In patients severely ill with Acinetobacter baumannii (A baumannii) bacteremic pneumonia and with an APACHE II score of 35 or greater, appropriate antimicrobial therapy significantly reduced 14-day mortality, according to study findings published in Antimicrobial Resistance and Infection Control.
High antimicrobial resistance of A baumannii leads to the administration of inappropriate empirical antimicrobial therapies and may contribute to a greater risk for mortality in patients with A baumannii bacteremic pneumonia. Studies reported that lower mortality rates of A baumannii bacteremic pneumonia was associated with appropriate therapy and the effects may be more pronounced in severely ill patients. This retrospective study evaluated the affect of appropriate antimicrobial therapy on 14-day mortality in A baumannii bacteremic pneumonia patients after adjusting for risk factors, demographics, and clinical characteristics.
In total, 336 patients with monomicrobial A baumannii bacteremic pneumonia collected from 5 medical centers in Taiwan from 2012 to 2016 were included in this study. Logistic regression was used to analyze risk factors for 14-day mortality, and to assess the interaction between the Acute Physiology and Chronic Health Evaluation (APACHE) II score and appropriate antimicrobial therapy.
Results suggested to the investigators that 14-day mortality is reduced primarily severely ill patients who received appropriate antimicrobial therapy (n=151) compared with those who did not receive appropriate antimicrobial therapy (n=185). The overall mortality rate was 47.3% (159/336). Administration of appropriate antimicrobial therapy was independently associated with lower mortality (odds ratio [OR], 0.57; 95% CI, 0.34-0.97; P =.04). Independent predictors of 14-day mortality include APACHE II score (P <.001) and extensive drug resistance (P <.001), defined as non-susceptibility to all drug classes except colistin and tigecycline. In addition, the severity of infection had a statistically significant effect of appropriate antimicrobial therapy on survival (OR, 0.0098; 95% CI, 0.0005-0.1885; P =.001).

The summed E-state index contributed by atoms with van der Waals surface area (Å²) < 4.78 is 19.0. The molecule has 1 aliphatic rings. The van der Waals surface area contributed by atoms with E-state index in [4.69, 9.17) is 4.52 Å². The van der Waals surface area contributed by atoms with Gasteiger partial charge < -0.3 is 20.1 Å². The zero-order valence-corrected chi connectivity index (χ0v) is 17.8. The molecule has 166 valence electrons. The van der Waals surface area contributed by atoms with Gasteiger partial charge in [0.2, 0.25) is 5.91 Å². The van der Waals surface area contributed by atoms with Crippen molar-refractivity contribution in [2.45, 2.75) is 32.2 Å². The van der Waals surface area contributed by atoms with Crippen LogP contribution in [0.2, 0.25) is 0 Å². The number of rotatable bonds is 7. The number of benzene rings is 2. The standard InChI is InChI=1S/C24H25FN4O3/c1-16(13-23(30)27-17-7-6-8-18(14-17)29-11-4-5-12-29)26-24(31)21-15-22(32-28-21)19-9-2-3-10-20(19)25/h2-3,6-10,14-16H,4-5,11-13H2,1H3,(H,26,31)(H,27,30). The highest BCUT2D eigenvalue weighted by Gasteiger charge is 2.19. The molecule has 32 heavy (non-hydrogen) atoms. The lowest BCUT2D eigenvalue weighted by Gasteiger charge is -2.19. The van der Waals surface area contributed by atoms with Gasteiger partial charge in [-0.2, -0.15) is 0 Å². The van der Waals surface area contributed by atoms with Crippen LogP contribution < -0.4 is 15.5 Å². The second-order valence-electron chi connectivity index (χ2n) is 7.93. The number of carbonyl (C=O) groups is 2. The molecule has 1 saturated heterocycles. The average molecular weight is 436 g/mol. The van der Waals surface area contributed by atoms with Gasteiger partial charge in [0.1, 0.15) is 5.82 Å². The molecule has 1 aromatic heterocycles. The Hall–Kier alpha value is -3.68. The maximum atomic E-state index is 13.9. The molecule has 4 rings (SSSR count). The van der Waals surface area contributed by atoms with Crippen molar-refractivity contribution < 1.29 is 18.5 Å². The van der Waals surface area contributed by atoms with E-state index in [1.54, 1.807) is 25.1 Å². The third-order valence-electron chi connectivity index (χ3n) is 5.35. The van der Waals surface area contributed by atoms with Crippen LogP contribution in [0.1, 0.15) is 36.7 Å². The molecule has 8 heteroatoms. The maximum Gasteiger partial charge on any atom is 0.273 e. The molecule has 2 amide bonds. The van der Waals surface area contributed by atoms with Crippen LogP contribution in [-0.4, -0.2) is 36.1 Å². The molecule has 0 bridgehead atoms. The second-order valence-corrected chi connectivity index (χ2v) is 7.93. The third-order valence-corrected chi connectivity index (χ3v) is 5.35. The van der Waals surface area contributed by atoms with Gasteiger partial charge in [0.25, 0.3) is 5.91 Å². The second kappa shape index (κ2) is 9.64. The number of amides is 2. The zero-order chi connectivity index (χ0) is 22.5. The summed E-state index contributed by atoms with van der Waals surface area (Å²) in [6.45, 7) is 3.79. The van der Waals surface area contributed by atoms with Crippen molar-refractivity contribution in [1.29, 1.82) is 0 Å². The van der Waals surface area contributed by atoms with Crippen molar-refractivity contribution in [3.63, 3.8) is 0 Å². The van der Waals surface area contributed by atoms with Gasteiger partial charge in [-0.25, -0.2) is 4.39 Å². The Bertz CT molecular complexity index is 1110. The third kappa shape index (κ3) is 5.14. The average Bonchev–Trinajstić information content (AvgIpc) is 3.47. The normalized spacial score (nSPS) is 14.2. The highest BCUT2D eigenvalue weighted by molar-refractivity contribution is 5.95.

Appropriate antimicrobial therapy was only associated with lower mortality in patients with an APACHE II score of greater than 35 (OR, 0.0098; 95% CI, 0.0005-0.1885; P =.002), even in subgroups of patients who were admitted to the ICU at the time of bacteremia and patients who were ventilator-assisted at the time of bacteremia. Multivariate analysis of demographic and clinical characteristics showed that patients with higher APACHE II scores (P =.001), extensive drug resistance (P =.029), and a history of myocardial infarction (P =.045) were more likely to receive inappropriate antimicrobial therapy. Patients who had a history of connective tissue disease (P =0.035) or received a central venous catheter at the time of bacteremia onset (P =.004) were more likely to receive appropriate antimicrobial therapy. In patients with APACHE II scores of 35 or less, appropriate antimicrobial therapy was not associated with lower mortality.
In patients who received appropriate antimicrobial therapy, tigecycline and colistin was associated with higher 14-day (P =.008; P =.012, respectively) and 28-day (P =.045; P =.030, respectively) mortality; these patients were also infected with carbapenem-resistant A baumannii more frequently than patients receiving other agents. (P <.001). In patients who received inappropriate antimicrobial therapy, antipseudomonal penicillins was associated with higher 28-day mortality compared with other agents.
Overall, the study authors conclude that, “appropriate antimicrobial therapy may be of crucial importance to the survival of the most severely ill patients (APACHE II score >35) is in line with the previous studies.”
Kang FY, How CK, Wang YC, et al. Influence of severity of infection on the effect of appropriate antimicrobial therapy for Acinetobacter baumannii bacteremic pneumonia. Antimicrob Resist Infect Control. 2020;9(1):160. doi:10.1186/s13756-020-00824-4
This article originally appeared on Infectious Disease Advisor